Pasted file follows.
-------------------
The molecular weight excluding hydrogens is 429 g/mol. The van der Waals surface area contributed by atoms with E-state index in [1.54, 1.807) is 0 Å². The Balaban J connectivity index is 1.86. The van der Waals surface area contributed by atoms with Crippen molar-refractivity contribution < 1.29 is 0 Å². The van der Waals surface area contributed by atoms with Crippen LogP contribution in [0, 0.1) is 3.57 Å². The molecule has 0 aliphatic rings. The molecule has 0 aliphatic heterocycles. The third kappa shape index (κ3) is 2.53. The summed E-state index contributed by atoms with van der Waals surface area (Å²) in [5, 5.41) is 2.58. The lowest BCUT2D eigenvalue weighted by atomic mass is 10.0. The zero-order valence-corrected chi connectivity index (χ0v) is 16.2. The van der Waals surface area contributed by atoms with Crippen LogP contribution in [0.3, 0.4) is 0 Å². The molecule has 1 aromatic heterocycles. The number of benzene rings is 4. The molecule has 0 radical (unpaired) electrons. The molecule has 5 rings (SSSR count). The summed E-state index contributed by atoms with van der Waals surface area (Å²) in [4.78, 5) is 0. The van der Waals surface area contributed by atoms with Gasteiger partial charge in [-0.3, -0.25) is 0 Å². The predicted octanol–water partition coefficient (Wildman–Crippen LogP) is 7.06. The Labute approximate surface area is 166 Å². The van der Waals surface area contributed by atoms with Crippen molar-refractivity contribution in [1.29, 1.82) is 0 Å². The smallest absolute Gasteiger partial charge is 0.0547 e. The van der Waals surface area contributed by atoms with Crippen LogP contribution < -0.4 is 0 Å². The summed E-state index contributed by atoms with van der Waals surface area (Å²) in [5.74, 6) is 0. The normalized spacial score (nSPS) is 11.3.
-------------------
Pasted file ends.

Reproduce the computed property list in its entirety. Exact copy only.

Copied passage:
The molecular weight excluding hydrogens is 429 g/mol. The van der Waals surface area contributed by atoms with E-state index in [1.54, 1.807) is 0 Å². The Balaban J connectivity index is 1.86. The van der Waals surface area contributed by atoms with Crippen molar-refractivity contribution < 1.29 is 0 Å². The van der Waals surface area contributed by atoms with Crippen LogP contribution in [0, 0.1) is 3.57 Å². The molecule has 0 aliphatic rings. The molecule has 0 aliphatic heterocycles. The third kappa shape index (κ3) is 2.53. The summed E-state index contributed by atoms with van der Waals surface area (Å²) in [5, 5.41) is 2.58. The lowest BCUT2D eigenvalue weighted by atomic mass is 10.0. The zero-order valence-corrected chi connectivity index (χ0v) is 16.2. The van der Waals surface area contributed by atoms with Crippen LogP contribution in [0.3, 0.4) is 0 Å². The molecule has 1 aromatic heterocycles. The number of benzene rings is 4. The molecule has 0 radical (unpaired) electrons. The molecule has 5 rings (SSSR count). The summed E-state index contributed by atoms with van der Waals surface area (Å²) in [4.78, 5) is 0. The van der Waals surface area contributed by atoms with Gasteiger partial charge in [-0.3, -0.25) is 0 Å². The predicted octanol–water partition coefficient (Wildman–Crippen LogP) is 7.06. The Labute approximate surface area is 166 Å². The van der Waals surface area contributed by atoms with Crippen molar-refractivity contribution in [1.29, 1.82) is 0 Å². The smallest absolute Gasteiger partial charge is 0.0547 e. The van der Waals surface area contributed by atoms with Crippen LogP contribution < -0.4 is 0 Å². The summed E-state index contributed by atoms with van der Waals surface area (Å²) in [5.74, 6) is 0. The normalized spacial score (nSPS) is 11.3.